US Senate poised to investigate carrier handset monopoly

San Francisco (CA) – The US Senate is reportedly preparing to investigate a number of exclusive relationships between carriers and handset manufacturers. Four legislators – including former Democratic presidential candidate John Kerry – recently informed the FCC (Federal Communications Commission) of their intention to hold a hearing that will help determine if “exclusivity agreements” effectively limit a consumer’s choice of handsets.

“The Senate Committee on Commerce, Science and Transportation will convene a hearing this week to examine issues confronting wireless consumers,” the Senators wrote to Acting FFC Chairman Copps. “The subject of exclusivity agreements between wireless carriers and handset manufacturers will be a focal point of this hearing, and the record will help to determine whether legislative action is also necessary. We look forward to your continued attention to this issue, and to a swift examination into the impact of exclusive agreements on the wireless marketplace.”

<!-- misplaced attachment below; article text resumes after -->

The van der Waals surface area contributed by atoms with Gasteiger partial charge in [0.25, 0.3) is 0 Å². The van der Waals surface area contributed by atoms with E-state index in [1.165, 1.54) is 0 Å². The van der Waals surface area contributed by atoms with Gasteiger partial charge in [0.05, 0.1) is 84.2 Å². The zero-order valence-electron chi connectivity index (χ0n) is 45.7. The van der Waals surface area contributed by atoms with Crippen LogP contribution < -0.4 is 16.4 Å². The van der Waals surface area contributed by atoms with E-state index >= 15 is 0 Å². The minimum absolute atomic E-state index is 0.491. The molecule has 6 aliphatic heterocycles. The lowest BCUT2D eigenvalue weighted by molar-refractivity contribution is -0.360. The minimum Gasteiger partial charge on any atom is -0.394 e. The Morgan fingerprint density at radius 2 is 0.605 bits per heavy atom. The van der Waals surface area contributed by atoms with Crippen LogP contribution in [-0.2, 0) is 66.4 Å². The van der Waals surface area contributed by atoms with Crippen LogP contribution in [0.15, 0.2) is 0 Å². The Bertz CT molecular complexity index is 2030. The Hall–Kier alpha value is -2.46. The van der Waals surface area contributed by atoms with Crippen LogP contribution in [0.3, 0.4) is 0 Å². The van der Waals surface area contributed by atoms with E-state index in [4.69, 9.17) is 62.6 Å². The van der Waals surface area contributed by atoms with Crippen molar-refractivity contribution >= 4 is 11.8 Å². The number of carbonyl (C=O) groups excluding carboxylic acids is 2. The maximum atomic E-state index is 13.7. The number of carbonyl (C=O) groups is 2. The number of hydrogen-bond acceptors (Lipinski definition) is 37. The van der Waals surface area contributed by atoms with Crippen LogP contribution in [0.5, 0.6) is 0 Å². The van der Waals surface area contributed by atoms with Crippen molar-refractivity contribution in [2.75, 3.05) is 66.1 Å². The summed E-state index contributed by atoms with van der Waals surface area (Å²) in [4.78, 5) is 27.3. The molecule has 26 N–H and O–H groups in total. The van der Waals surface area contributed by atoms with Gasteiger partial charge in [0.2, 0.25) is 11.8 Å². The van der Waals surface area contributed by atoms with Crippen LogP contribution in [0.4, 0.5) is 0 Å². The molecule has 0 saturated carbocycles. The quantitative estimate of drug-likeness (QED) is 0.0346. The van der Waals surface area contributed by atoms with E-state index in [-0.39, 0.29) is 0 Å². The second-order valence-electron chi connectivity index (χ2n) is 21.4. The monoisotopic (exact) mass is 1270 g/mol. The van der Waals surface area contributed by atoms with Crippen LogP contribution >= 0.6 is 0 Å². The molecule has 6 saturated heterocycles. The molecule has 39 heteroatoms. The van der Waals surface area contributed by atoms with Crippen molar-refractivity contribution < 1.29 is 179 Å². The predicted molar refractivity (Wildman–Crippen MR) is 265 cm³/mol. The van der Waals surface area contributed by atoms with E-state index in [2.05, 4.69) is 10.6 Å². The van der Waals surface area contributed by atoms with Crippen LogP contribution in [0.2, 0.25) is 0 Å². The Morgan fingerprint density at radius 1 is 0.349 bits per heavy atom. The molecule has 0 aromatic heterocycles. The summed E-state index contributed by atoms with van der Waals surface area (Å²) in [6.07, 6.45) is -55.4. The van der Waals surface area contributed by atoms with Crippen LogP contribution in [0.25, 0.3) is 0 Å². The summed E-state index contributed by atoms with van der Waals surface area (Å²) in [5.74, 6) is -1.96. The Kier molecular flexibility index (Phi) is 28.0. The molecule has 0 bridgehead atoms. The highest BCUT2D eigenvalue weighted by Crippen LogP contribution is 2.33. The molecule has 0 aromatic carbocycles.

Although the Senators did not specify which companies they intended to review, the hearing is likely to include an examination of the exclusive agreement between Apple and AT&T, in which the latter has been named the sole distributor of the popular iPhone. Similar arrangements between various carriers and manufacturers, such as Sprint and Palm, are expected to be discussed.

The Senators also asked Copps to consider the following for future FFC rulings:

  • Whether exclusivity agreements are restricting consumer choice with respect to which handsets are available depending on a consumer’s geographic region, particularly for consumers living in rural America;
  • Whether exclusivity agreements place limitations on a consumer’s ability to take full advantage of handset technologies, such as the ability to send multimedia messages or the ability to “tether” a device to a computer for internet use;
  • Whether exclusivity agreements are manipulating the competitive marketplace between commercial wireless carriers.
  •  Specifically, whether the ability for a dominant carrier to reach an exclusive agreement with a handset manufacturer is inhibiting the ability of smaller, more regional carriers to compete; and
  • Whether exclusivity agreements play a role in encouraging or discouraging innovation within the handset marketplace.